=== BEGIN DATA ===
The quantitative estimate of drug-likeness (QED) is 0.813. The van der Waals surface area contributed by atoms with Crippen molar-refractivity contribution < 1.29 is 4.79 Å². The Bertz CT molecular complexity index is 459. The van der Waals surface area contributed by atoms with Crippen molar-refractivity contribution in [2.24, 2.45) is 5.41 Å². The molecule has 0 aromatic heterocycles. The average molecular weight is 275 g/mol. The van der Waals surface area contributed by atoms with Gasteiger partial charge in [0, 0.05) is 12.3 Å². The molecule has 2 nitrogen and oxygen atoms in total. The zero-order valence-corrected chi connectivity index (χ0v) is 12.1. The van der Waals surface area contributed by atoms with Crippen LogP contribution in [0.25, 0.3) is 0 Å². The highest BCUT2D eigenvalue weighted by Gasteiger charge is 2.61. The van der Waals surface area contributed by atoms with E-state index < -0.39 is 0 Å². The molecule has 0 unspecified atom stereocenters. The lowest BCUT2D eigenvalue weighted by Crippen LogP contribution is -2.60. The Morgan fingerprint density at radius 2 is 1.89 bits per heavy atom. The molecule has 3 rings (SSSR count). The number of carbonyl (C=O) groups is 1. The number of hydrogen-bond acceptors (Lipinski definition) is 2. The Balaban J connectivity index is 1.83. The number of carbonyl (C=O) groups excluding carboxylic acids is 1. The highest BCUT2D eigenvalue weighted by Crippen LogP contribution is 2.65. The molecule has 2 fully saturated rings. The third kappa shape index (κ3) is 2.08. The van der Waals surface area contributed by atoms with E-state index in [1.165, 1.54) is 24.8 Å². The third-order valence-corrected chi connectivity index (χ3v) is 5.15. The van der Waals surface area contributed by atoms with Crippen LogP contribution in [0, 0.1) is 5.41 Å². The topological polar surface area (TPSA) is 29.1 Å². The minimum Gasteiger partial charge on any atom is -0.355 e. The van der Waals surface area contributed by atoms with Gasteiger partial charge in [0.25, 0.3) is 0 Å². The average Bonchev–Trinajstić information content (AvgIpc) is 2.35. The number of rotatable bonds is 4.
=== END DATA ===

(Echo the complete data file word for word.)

The quantitative estimate of drug-likeness (QED) is 0.813. The van der Waals surface area contributed by atoms with Crippen molar-refractivity contribution < 1.29 is 4.79 Å². The Bertz CT molecular complexity index is 459. The van der Waals surface area contributed by atoms with Crippen molar-refractivity contribution in [2.24, 2.45) is 5.41 Å². The molecule has 0 aromatic heterocycles. The average molecular weight is 275 g/mol. The van der Waals surface area contributed by atoms with Gasteiger partial charge in [0, 0.05) is 12.3 Å². The molecule has 2 nitrogen and oxygen atoms in total. The zero-order valence-corrected chi connectivity index (χ0v) is 12.1. The van der Waals surface area contributed by atoms with Crippen LogP contribution in [0.25, 0.3) is 0 Å². The highest BCUT2D eigenvalue weighted by Gasteiger charge is 2.61. The van der Waals surface area contributed by atoms with E-state index < -0.39 is 0 Å². The molecule has 0 unspecified atom stereocenters. The lowest BCUT2D eigenvalue weighted by Crippen LogP contribution is -2.60. The Morgan fingerprint density at radius 2 is 1.89 bits per heavy atom. The molecule has 3 rings (SSSR count). The number of carbonyl (C=O) groups is 1. The number of hydrogen-bond acceptors (Lipinski definition) is 2. The Balaban J connectivity index is 1.83. The number of carbonyl (C=O) groups excluding carboxylic acids is 1. The highest BCUT2D eigenvalue weighted by Crippen LogP contribution is 2.65. The molecule has 2 fully saturated rings. The third kappa shape index (κ3) is 2.08. The van der Waals surface area contributed by atoms with E-state index in [1.165, 1.54) is 24.8 Å². The third-order valence-corrected chi connectivity index (χ3v) is 5.15. The van der Waals surface area contributed by atoms with Crippen LogP contribution in [0, 0.1) is 5.41 Å². The topological polar surface area (TPSA) is 29.1 Å². The minimum Gasteiger partial charge on any atom is -0.355 e. The van der Waals surface area contributed by atoms with Gasteiger partial charge in [0.25, 0.3) is 0 Å². The average Bonchev–Trinajstić information content (AvgIpc) is 2.35. The number of rotatable bonds is 4.